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EHI and lapse rates
06-25-2010, 04:56 PM (This post was last modified: 06-25-2010 04:57 PM by NewEnglandWeatherMan.)
Post: #1
EHI and lapse rates
Can somebody explain to what EHI and lapse rates and helicity are just learned about cape j/kg the other day. Thanks!
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06-27-2010, 07:34 AM
Post: #2
EHI and lapse rates
Helicity is a mathematical quantity derived from: 1. speed shear (how much wind speed increases with height) between the surface and 2 km or 3 km above, 2. directional shear (how much wind speed changes direction with height) between the surface and 2 km or 3 km above, 3. The strength of the low level wind directly into the speed and directional wind shear. The stronger each of these components are, the higher the helicity. It is measured in meters per second.

Guidelines

150-300 Possible supercell
300-400 Supercells favorable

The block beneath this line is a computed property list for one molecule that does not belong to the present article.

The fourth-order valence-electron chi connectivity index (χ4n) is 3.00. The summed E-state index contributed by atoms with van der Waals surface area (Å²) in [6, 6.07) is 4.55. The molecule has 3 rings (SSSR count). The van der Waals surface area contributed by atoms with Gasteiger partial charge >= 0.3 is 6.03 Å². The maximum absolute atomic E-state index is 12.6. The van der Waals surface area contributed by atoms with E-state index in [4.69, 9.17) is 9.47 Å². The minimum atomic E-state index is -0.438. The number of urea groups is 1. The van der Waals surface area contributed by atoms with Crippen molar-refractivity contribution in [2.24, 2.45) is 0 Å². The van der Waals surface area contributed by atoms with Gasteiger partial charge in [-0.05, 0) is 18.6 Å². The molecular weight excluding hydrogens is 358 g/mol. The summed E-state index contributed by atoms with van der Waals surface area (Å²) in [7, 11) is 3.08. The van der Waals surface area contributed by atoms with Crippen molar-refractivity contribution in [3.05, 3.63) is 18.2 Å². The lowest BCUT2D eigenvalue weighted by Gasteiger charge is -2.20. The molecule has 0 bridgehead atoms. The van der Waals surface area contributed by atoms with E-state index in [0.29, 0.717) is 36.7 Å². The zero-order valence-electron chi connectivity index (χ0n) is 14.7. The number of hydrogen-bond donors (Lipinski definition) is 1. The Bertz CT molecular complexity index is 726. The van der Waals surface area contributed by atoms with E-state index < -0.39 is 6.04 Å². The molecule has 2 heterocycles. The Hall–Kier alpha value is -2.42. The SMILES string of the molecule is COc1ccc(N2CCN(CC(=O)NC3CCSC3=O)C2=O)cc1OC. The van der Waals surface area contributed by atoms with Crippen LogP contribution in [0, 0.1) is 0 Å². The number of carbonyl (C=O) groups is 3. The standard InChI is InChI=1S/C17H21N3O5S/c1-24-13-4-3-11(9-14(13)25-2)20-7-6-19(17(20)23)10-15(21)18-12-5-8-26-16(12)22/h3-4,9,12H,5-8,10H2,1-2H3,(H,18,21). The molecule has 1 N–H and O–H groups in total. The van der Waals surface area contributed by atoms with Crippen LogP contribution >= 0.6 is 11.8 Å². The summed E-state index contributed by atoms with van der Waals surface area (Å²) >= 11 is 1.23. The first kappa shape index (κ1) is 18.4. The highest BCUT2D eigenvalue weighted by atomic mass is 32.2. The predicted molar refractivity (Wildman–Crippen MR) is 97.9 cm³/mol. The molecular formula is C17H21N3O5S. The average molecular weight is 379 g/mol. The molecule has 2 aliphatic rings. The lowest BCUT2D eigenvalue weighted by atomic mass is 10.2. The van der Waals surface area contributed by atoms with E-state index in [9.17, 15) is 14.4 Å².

400+ Tornadic possible

A lapse rate is the rate of temperature change with height. The faster the temperature decreases with height, the steeper the lapse rate and the more unstable the atmosphere becomes. Lapse rates are typically displayed in ranges from 850-500-mb (4,500-18,000-ft above sea level) and 700-500-mb (10,000-18,000-ft above sea level). Lapse rates are shown in terms of degrees Celcius change per kilometer in height.


Guidlines

Values less than 5.5-6.0 degrees C/km are stable conditions.
Values near 9.5 degrees C/km are considered absolutely unstable
In between these two values, lapse rates are considered conditionally unstable. Conditional instability means that if enough moisture is present, the atmosphere will be unstable.

EHI (Energy-Helicity Index). The basic premise is that storm rotation will be maximized when CAPE is large and helicity is large. If you multiple cape and helicity and divide that sum by 160,000, you will get the EHI.

Guideline

0-1-km EHI values greater than 1-2 have been associated with significant tornadoes in supercells.

I hope this helps.
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06-27-2010, 07:45 AM
Post: #3
EHI and lapse rates
Thanks so much Steve!
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